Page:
As Jesus simply looked at Peter after Peter's denial, that crushed Peter into sorrowful repentance -- that is most likely what many non-overcoming Christians will experience. The very life-choices they made that shut them out of entering into His rest and not having portion in His glorious kingdom, the memories of their rebellion, and a decision for independent lawlessness will plague the non-overcomers and they will seek restitution and forgiveness like Esau wailing to the father over his lost birthright. I am imagining that "The Lord's Time-out Room" will oddly reflect and echo each believer's wasted life back at them for century after century until at last they will see the truth of overcoming via suffering and in humbled obedience be made right for the post-millennial eternity to come.

That being said, have a careful read through the teachings below, that swayed me, far away from any Christian ever needing to fear being hurt of the second death.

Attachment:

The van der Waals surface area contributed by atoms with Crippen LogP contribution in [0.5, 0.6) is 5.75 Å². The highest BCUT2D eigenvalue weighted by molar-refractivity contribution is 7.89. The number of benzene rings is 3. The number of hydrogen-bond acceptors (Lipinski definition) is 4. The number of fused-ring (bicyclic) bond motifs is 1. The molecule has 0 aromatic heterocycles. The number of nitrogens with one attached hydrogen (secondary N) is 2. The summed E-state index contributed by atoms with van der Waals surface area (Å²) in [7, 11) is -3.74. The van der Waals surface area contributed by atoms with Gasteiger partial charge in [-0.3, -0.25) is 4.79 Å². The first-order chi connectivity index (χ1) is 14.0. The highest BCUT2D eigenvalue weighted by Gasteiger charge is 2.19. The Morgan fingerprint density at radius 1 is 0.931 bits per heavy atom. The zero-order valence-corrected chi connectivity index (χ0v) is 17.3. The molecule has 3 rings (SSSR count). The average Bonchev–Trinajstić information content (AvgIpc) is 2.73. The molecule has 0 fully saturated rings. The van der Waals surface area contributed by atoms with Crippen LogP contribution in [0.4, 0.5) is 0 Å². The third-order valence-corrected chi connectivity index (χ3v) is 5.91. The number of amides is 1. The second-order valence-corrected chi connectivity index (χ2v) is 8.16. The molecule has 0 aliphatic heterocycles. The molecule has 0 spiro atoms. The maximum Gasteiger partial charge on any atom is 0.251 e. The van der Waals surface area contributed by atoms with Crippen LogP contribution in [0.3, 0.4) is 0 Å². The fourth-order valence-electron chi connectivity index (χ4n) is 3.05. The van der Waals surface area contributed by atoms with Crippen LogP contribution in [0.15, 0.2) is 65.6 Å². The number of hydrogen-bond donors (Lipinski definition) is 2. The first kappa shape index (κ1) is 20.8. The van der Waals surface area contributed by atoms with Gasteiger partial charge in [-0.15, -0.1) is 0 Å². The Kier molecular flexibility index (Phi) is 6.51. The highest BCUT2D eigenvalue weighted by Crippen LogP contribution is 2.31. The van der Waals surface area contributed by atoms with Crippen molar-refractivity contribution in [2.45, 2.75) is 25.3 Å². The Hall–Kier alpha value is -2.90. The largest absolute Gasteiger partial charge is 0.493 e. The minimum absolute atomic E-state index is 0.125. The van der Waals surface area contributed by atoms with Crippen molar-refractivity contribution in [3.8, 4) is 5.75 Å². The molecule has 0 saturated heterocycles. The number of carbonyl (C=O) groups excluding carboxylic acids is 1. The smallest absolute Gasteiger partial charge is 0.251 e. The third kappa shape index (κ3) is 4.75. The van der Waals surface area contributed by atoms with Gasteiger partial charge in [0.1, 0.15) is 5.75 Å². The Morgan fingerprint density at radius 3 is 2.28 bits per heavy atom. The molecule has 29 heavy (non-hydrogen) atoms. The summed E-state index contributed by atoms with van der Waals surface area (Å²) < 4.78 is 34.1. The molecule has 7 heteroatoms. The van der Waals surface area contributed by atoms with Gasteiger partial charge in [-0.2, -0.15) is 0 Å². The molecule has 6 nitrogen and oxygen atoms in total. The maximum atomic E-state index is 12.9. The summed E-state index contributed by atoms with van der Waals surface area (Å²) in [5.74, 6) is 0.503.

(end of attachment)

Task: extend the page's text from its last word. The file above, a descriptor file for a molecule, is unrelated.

God bless your journey!


Studies in Revelation (chapter 2, verse 11)
J. Hampton Keathley, III , Th.M.
The Challenge and Assurance (verse 11)

The promise to the overcomer is that he shall not be hurt by the second death. The second death is eternal separation from God in the lake of fire (Rev. 20:1, 14). Believers may face physical death, but because they have had a second birth (John 3:3-7), no believer will ever face the second death (Eph. 2:1, 5; John 5:24; 11:25). Then, why this promise? Does this imply the possibility of the loss of eternal life? Regardless of what this passage means, it is an emphatic negation of the possibility. Some in Smyrna, as Polycarp, would die a martyr’s death, so the Lord is reminding them of this fact.

To overcome means here to remain faithful to the Lord even if it meant death. Here our Lord was simply reminding them that though some would die for Him, the second death could never touch them. The use of this negative promise, “will not be hurt …” is a literary device known as litotes. This is a rhetorical device used to affirm the positive by a negation. Hodges has a good explanation of litotes.